The Aftermath of Electronic Waste

Note: Article adapted from here.

Our resources are finite and depleting. The clock is ticking on our wasteful ways, yet we seem to hold no regard or ponder for even a moment about the irrevocable consequences. Electronic waste is a toxic waste stream where a colossal amount of our scarce and valuable resources are lost.

Each year we generate 50 million metric tonnes of electronic waste. This alarming figure is only worsened by our growing dependence on technology and shorter product lifespans. Developing countries have also begun contributing more to this problem, given their rapid population growth coupled with decreasing prices of devices over the years. These factors have contributed to electronic waste becoming the fastest growing waste stream in the world. Our yearly electronic waste generated is set to increase significantly in the near future. An amount this large is difficult to handle in a responsible and sustainable manner. In 2016, only a mere 20% of electronic waste had been recycled worldwide. There have not been sufficient efforts made into building electronic waste facilities where the devices are processed safely. As a result the majority is sent to pile up in landfills or incinerated. Both alternatives create a substantial amount of pollution, and consequently cause ample damage to the health of the people and the environment. A sizeable portion of our electronic waste is also exported to developing countries as their laws are more relaxed. It is often that their officials turn a blind eye to how the waste is being handled, given the lack of effective legislation governing them on the matter. It is much more economical to export the electronic waste than to process it domestically, in developed countries, given the stringent regulations.

Out of sight, out of mind. However, the ignorance of where our discarded devices go, is not always bliss. Once arriving in the importing countries, the electronic waste poses weighty reverberations on the vulnerable local communities. Western Africa and parts of Asia are some of the more common dumping grounds. The local people earn their living through the extraction and selling of the rare and valuable metals present in the devices. Even children partake in this highly dangerous activity. They burn the waste manually or dissolve them in acid, with little to no protective equipment. This results in toxic pollutants entering the atmosphere and causing grievous ailments to the local populations. The pollutants are responsible for the deterioration of vital organs, entire organ systems and have also been found to be carcinogenic in nature. Toxic runoffs from landfills often contaminate the surrounding soil and water, destroying entire ecosystems and depleting their food supply. These hazardous substances can also spread to other continents, once they have infiltrated the air and the sea.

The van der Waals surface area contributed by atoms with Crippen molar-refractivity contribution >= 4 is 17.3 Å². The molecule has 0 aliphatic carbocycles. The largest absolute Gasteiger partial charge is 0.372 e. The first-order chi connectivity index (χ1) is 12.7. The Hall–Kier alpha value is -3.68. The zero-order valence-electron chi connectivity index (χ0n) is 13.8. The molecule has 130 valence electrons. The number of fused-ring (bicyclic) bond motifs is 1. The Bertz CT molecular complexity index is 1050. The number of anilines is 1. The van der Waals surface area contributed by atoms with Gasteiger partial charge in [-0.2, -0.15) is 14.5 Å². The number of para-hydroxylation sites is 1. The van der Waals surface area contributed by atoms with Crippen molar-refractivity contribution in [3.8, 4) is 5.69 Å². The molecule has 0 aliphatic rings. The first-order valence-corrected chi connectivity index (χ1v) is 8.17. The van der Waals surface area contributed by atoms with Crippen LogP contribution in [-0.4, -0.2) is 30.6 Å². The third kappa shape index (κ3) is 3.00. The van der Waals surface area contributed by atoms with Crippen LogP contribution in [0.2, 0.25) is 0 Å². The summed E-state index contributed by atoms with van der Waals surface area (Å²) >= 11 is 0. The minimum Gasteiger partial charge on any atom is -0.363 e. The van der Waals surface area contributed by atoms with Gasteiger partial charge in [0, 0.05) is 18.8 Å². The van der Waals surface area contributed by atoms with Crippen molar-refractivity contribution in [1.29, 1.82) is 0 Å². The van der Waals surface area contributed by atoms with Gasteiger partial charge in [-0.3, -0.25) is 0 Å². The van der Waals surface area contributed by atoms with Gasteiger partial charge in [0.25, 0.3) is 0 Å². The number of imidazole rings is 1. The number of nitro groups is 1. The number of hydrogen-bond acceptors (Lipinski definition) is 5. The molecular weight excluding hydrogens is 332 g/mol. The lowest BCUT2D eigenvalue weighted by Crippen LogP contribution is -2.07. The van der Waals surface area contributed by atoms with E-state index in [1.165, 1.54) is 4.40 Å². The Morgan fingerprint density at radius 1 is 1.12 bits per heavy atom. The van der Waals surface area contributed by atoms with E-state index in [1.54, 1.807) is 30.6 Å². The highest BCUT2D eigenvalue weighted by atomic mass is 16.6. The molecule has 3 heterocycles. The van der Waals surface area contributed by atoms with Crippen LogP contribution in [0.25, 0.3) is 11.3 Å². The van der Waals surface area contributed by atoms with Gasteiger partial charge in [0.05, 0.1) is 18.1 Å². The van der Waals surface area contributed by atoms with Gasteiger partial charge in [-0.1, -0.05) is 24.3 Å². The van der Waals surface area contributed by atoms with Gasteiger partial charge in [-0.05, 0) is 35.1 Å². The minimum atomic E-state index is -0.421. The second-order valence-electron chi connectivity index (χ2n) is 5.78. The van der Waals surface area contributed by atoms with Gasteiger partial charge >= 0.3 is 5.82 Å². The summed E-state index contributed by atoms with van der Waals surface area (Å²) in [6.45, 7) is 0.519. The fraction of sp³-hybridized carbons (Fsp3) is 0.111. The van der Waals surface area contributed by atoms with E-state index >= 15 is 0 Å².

Aside from the immense irreparable harm the unsafe disposal of electronic waste has on our ecosystem, its current management also has a lasting impact on the economy. Our devices are composed of scarce valuable metal elements. In 2016, our electronic waste contained an estimated 55 billion euros worth of gold, silver, platinum and more. It is crucial that electronic waste is disposed of safely. A circular economy must become the norm. In this model, products are designed for the purpose of longer use and waste is eliminated. When the product has completed its period of useful life, its remnants are recycled and reused in the manufacturing process of new products.

There is in fact a sustainable solution by Clean Urban Mining, part of the Clean Earth Technologies group - preserving the health of the people and the environment for future generations. A better future is possible, we can make a difference.